The nanofiltration process removes particles down to 0.001 microns. The resulting water has a low pH (5.4) because of dissolved gasses such as carbon dioxide and hydrogen sulfide that pass through the membranes.

The first pass of pH adjustment is through two DeLoach Industries degassifiers. A dense media pack separates the water and gas molecules, and a large blower forces the gases out to the atmosphere. Degasification increases the pH to 7.0. Sodium hypochlorite and ammonium sulfate are added for disinfection. Sodium hydroxide is added to raise the pH to between 8.0 and 9.0 to make the water slightly scale-forming entering the distribution system.

Palm Coast decided to convert the concentrate (water containing substances removed from the raw water) to drinking water through a ZLD system comprised of lime softening, stabilization, ultrafiltration, disinfection and lime sludge management using a dewatering belt press. Enhanced lime softening significantly reduces total hardness, TOC and alkalinity in the concentrate.

Lime is added to increase the pH to 11.0. This enables precipitation of both calcium and magnesium to help reduce the total hardness to about 150 to 200 ppm (from 1,200 ppm). Sulfuric acid is added to lower the pH to the range of 8.5, reducing the scaling potential of the softened water. The water then goes through ultrafiltration using four skids of 96 inside-out flow Aqua-flex 55 UF modules (Pentair X-Flow). The process reduces turbidity to less than 0.15 NTU. The flow is then disinfected with chlorine. The treated concentrate is blended back with the permeate into a 2-million-gallon tank.

Setting up this complex system to run smoothly presented many challenges for the operators, none of whom had direct experience with a ZLD system. Today, the system recovers 98.5% of the source water.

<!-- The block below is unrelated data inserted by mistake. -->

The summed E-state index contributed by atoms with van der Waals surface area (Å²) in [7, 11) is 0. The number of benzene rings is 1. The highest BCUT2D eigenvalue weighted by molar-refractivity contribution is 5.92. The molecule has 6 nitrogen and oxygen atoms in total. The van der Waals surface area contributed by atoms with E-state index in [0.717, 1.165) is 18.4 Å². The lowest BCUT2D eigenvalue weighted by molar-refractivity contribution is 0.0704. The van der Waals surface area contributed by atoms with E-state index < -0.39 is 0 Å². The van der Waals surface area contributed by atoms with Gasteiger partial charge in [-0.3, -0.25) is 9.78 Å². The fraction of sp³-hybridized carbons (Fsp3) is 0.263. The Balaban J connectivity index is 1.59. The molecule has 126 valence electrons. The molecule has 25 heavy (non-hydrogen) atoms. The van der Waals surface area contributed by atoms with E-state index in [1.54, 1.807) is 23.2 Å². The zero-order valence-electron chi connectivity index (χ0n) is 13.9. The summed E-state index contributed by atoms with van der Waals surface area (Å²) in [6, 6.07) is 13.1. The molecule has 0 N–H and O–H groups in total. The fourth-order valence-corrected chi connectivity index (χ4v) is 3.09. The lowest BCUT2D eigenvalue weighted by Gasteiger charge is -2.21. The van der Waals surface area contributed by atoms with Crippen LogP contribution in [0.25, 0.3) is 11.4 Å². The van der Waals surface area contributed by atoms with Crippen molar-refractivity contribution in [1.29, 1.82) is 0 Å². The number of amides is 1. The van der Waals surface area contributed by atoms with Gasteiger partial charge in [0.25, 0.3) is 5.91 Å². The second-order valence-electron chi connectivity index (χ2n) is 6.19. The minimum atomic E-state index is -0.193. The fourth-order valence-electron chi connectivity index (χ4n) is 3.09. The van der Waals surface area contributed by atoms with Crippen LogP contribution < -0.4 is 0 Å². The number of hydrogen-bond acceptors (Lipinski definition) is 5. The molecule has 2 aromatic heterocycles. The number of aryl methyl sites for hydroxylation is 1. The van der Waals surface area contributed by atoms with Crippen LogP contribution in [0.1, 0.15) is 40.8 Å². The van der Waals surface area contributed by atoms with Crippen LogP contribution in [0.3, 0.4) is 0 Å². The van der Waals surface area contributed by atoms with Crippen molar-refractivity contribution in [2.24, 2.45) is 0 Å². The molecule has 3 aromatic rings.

“The ZLD system has been almost like adding another well to the system,” says Fred Greiner, chief plant operator. “Instead of discharging the concentrate to the canal in the past, we’re able to recover almost all the water that would normally be discharged, and it could be considered an alternative water supply.” Although the ZLD process required raising rates, its efficiency stabilized costs so that rates are unlikely to increase again in the near future.

Tenacity and testing

Greiner attributes the plant’s success to his staff members, who have come up with many ideas to improve performance and water quality. “We have a small team but they are mighty in their innovation and willingness to look for new solutions and experiment,” Greiner says.

Case in point: operator Robert Nelson found an inefficiency in the plant’s lime slaker, which was running on system pressure and would vary water flow and lime slurry concentration based on pressure differences. With a little research, he learned that changing out and adding some valves to create an automated control loop would give a consistent flow rate, eliminating the use of a booster pump. The change saved more than $100,000.

Rounding out Greiner’s team are operators Grant Newlin, Antonio Myers, Tom Williams and Anna Patrick, along with mechanical technicians, Kevin Karcher, Tristan Wilson and Eugene Warmoth.